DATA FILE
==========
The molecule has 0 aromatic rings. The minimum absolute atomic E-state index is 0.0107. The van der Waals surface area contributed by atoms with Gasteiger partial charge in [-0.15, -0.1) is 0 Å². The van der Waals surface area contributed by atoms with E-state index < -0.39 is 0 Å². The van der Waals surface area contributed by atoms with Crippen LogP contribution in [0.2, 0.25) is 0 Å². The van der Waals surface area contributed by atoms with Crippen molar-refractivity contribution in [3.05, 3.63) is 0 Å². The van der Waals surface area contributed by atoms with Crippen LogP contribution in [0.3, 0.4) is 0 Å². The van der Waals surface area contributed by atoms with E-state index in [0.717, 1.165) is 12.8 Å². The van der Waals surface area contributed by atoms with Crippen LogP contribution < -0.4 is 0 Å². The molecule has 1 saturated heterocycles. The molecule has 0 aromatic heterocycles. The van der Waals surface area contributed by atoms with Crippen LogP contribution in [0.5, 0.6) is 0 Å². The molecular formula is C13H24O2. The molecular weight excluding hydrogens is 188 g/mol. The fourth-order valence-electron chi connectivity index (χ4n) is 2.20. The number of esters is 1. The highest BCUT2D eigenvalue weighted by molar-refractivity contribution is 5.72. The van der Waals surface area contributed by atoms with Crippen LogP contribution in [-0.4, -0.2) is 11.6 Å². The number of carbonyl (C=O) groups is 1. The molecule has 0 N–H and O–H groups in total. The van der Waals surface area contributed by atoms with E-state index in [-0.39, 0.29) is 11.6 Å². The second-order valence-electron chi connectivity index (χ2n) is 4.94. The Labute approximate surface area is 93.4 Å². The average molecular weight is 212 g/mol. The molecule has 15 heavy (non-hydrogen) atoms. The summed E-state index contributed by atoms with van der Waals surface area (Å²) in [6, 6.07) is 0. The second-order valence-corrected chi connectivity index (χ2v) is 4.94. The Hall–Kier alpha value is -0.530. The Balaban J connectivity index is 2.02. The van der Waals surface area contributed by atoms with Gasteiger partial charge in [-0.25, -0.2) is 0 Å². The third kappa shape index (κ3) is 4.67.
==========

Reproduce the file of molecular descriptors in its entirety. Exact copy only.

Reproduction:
The molecule has 0 aromatic rings. The minimum absolute atomic E-state index is 0.0107. The van der Waals surface area contributed by atoms with Gasteiger partial charge in [-0.15, -0.1) is 0 Å². The van der Waals surface area contributed by atoms with E-state index < -0.39 is 0 Å². The van der Waals surface area contributed by atoms with Crippen LogP contribution in [0.2, 0.25) is 0 Å². The van der Waals surface area contributed by atoms with Crippen molar-refractivity contribution in [3.05, 3.63) is 0 Å². The van der Waals surface area contributed by atoms with Crippen LogP contribution in [0.3, 0.4) is 0 Å². The van der Waals surface area contributed by atoms with E-state index in [0.717, 1.165) is 12.8 Å². The van der Waals surface area contributed by atoms with Crippen LogP contribution < -0.4 is 0 Å². The molecule has 1 saturated heterocycles. The molecule has 0 aromatic heterocycles. The van der Waals surface area contributed by atoms with Crippen LogP contribution in [0.5, 0.6) is 0 Å². The molecular formula is C13H24O2. The molecular weight excluding hydrogens is 188 g/mol. The fourth-order valence-electron chi connectivity index (χ4n) is 2.20. The number of esters is 1. The highest BCUT2D eigenvalue weighted by molar-refractivity contribution is 5.72. The van der Waals surface area contributed by atoms with Crippen LogP contribution in [-0.4, -0.2) is 11.6 Å². The number of carbonyl (C=O) groups is 1. The molecule has 0 N–H and O–H groups in total. The van der Waals surface area contributed by atoms with E-state index in [-0.39, 0.29) is 11.6 Å². The second-order valence-electron chi connectivity index (χ2n) is 4.94. The Labute approximate surface area is 93.4 Å². The average molecular weight is 212 g/mol. The molecule has 15 heavy (non-hydrogen) atoms. The summed E-state index contributed by atoms with van der Waals surface area (Å²) in [6, 6.07) is 0. The second-order valence-corrected chi connectivity index (χ2v) is 4.94. The Hall–Kier alpha value is -0.530. The Balaban J connectivity index is 2.02. The van der Waals surface area contributed by atoms with Gasteiger partial charge in [-0.25, -0.2) is 0 Å². The third kappa shape index (κ3) is 4.67.